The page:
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The Triangle: Past Letters to Presidents displayed in Library

February 25, 2011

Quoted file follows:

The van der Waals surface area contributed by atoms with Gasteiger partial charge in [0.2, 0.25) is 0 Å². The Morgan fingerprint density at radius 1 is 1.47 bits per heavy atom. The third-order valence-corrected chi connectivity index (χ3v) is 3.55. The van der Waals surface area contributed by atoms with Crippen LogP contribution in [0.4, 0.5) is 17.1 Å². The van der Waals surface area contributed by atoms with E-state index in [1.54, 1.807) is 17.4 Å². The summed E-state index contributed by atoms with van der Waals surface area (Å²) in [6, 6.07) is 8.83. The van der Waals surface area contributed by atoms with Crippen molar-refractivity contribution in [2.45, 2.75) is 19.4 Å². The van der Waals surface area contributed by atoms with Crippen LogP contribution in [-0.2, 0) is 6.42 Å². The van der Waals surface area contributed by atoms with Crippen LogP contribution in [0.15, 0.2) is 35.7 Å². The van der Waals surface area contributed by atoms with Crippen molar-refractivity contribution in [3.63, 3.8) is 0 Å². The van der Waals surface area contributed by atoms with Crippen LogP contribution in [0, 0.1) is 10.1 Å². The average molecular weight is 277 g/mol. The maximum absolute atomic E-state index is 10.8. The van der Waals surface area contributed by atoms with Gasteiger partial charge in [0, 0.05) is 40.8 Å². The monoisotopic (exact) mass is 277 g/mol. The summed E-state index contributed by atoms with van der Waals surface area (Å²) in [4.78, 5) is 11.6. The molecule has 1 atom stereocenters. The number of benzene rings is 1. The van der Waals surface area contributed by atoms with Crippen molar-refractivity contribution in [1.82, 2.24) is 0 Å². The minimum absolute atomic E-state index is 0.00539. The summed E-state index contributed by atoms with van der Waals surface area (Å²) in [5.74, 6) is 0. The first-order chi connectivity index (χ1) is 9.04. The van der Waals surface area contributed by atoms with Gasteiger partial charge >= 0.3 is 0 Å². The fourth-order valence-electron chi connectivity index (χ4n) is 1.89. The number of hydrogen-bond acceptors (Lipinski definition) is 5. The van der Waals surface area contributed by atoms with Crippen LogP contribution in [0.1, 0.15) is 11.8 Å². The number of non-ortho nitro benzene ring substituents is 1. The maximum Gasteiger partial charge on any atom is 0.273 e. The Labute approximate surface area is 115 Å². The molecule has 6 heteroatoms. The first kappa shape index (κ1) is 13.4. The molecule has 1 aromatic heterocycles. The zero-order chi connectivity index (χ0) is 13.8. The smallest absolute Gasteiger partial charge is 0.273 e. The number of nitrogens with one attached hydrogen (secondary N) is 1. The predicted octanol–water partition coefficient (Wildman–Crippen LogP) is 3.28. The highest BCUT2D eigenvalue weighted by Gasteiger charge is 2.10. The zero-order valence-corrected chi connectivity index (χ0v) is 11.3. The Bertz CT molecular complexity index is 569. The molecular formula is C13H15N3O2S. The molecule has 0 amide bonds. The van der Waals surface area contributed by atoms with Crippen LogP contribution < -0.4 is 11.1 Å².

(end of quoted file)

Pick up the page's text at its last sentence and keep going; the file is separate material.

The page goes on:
Correspondence between presidents, faculty and students change through years By: Samuel Davidson Posted: 2/25/11 A reception was held in Hagerty Library Feb. 22 for a new exhibit that will display archived letters to Drexel's presidents, in order to showcase the shared concerns and thoughts of over 100 years of presidents, students, parents and alumni. The letters cover a wide variety of topics - some modern, and many now quaintly archaic. Viewing the display, one finds a wide spectrum of letters, from modern crisp printouts and blurred faxes to the ornate script of handwritten letters and the uniform type of typewriters. The entertainment of the exhibit is most often found in the latter most of these documents. President James MacAlister (1840-1913) complained in a note to one of his professors: 'The students of your department seem to be falling into the habit of finding relief for their hard work by whistling. I have no doubt that they get lots of pleasure out of it, but it will not do. I presume it is done after you leave; but I think you had better say to them they must refrain from whistling until they are out of the building.' For all the nuisances of texting during classes, professors of this era are surely grateful that their classes are unlikely to be disturbed by uproarious whistling. There are also letters of scandal. A young lady was reprimanded not just for missing her classes, but even more for that fact that she was seen 'in the habit of engaging in conversation with young men.' The faculty at the time found this unacceptable. Three young women obtained the use of a lodge on the Drexel Estate for a weekend party, and successfully schemed to have gentleman callers with no chaperone present. They were promptly suspended for an egregious breach of discipline.Not every letter relates such sordid matters, though. Many letters reveal the common sentiments collegiate students and their supervisors have felt at Drexel for over a century. These provide an example of some of the immutable features of college. On display is a letter from a prospective student in 1940 who shares any modern student's desire to impress. He related, 'I have a special aptitude in science and am good in higher mathematics ... I am a boy of good habit and fond of outdoor sports such as hunting and fishing. I am on the track team at school. I am a Christian boy and active in Y.M.C.A. I will be eighteen years of age on June twenty-eighth, if God spares my life.' He closes the letter by signing himself as 'a boy who wishes to succeed.' In another letter, dated 1925, a father icily leveled an accusation of anti-southern bigotry regarding his daughter's probation for poor academic performance. President Kenneth G. Matheson (who served from 1921-1931) gracefully replied that the probation was in and of itself giving the student an additional opportunity, and that he was born and attended college in the south himself. Holly Mengel, a visiting archivist, found particular humor in one letter regarding the quality of the 1992 graduation. She noted the contents with a laugh: 'Despite being bad, it was significantly better than the previous three!' According to Robert Sieczkiewicz, Drexel archivist and proprietor of the exhibition, the exhibit does have a scholarly intent: 'The continuity of student concerns ... [The fact] that students are still concerned with the issues back then as the parents were, that the administration was the same: designing a good educational program, getting students to conform to standards of behavior - even though today we don't care about folks whistling in the Main Building.' Sieczkiewicz believes students should be aware of the ways in which using the archives can enrich their projects and research. Nothing could evidence this more than his display itself - the past is that much more vivid for being told in the voices of those who lived it. Visit The Triangle online. Davidson, Samuel. 'Past Letters to Presidents Displayed in Library.' The Triangle. Philadelphia, PA. 2/25/11. Web. 2/25/11.